Whether you hack out, compete or enjoy any equestrian discipline, it is essential that you ensure that your horse’s legs are protected with the correct boots. However, with the enormous number of horse boots available on the market, it can be difficult to know which to use and when.
When choosing which boots to use on your horse, you will need to consider the level of protection your horse needs, which will be dependent upon what activity you’re are partaking in, his conformation and any previous injuries. For example if your horse has a tendency to over stretch with his hind legs, this can cause over-reach injuries, where the horse will clip the back of his front leg with his rear hoof. Equally if he has suffered a tendon injury previously, you will want to ensure that this area is protected.
However, whilst it is essential that boots protect the horse, it is also necessary for them to support the horse’s legs and be comfortable. Buying correctly fitting boots is essential to ensure that the boots do not restrict the horse’s movements. As all horses’ legs will vary in shape, boots which fit one horse may not fit another. Boots which do not fit can cause chafing and may slip.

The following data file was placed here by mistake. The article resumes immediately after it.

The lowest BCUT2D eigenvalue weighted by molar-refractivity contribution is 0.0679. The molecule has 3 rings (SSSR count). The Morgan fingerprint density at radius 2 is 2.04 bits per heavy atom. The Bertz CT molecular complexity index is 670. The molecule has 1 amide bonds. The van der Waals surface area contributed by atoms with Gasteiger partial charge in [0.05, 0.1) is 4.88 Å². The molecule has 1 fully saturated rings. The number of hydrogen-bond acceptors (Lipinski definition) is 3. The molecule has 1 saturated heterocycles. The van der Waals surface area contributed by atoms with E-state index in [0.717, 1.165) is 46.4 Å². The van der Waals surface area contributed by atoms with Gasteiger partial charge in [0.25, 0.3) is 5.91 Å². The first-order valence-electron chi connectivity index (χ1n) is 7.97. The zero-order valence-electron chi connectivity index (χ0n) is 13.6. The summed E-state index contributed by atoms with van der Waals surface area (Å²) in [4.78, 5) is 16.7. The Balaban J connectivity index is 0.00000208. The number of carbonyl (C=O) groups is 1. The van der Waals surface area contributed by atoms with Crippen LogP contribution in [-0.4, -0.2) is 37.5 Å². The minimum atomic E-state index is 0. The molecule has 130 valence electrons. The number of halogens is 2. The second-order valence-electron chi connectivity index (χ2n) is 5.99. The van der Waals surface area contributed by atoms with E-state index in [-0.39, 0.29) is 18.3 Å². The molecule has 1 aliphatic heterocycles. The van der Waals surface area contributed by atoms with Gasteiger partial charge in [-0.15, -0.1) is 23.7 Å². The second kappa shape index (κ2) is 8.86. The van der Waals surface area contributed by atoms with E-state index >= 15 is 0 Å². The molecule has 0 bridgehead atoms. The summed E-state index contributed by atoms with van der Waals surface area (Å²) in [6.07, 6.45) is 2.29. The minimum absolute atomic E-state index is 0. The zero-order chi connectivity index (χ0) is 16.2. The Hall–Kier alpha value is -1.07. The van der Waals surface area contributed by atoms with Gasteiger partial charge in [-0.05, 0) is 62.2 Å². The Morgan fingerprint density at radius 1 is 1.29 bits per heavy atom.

Brushing boots are often used for schooling, hacking and general riding. As the name suggests, they are designed to protect the horse’s legs from ‘brushing’ injuries, caused when one leg is hit by the opposite leg or hoof. However they are also ideal for offering general protection against general bumps and knocks. These boots can be used on both the front at the back legs; however you may require a larger size on the hind legs.
Over-reach boots are bell shaped boots that cover the coronet and hoof; they are used to prevent injury caused by a rear hoof striking a front leg, which can result in cuts or even a lost shoe. This most commonly occurs when jumping or doing fast work, however over reach boots are often used in everyday riding, as prevention is better than cure.
There is a great variety of over reach boots available, the main difference between them being material (usually rubber or neoprene), colour and fastening method. The simplest over reach boots to use will feature Velcro attachments, whilst others have to be pulled over the hoof – this can be made easier by softening the rubber in hot water prior to putting the boots on. Pull on boots offer the advantage of being much less likely to come off, whereas Velcro does not offer this security.
Tendon boots are most commonly seen in show jumping classes. They are open fronted boots that are used on forelegs and feature a hard ‘strike pad’ that covers the horse’s fetlock and tendon. This prevents injury to these areas from the hind hooves. They leave the front of the leg unprotected, ensuring that the horse will ‘feel’ if he knocks any poles. This ensures that he does not become lazy with his legs and instead continues to jump cleanly over the fences.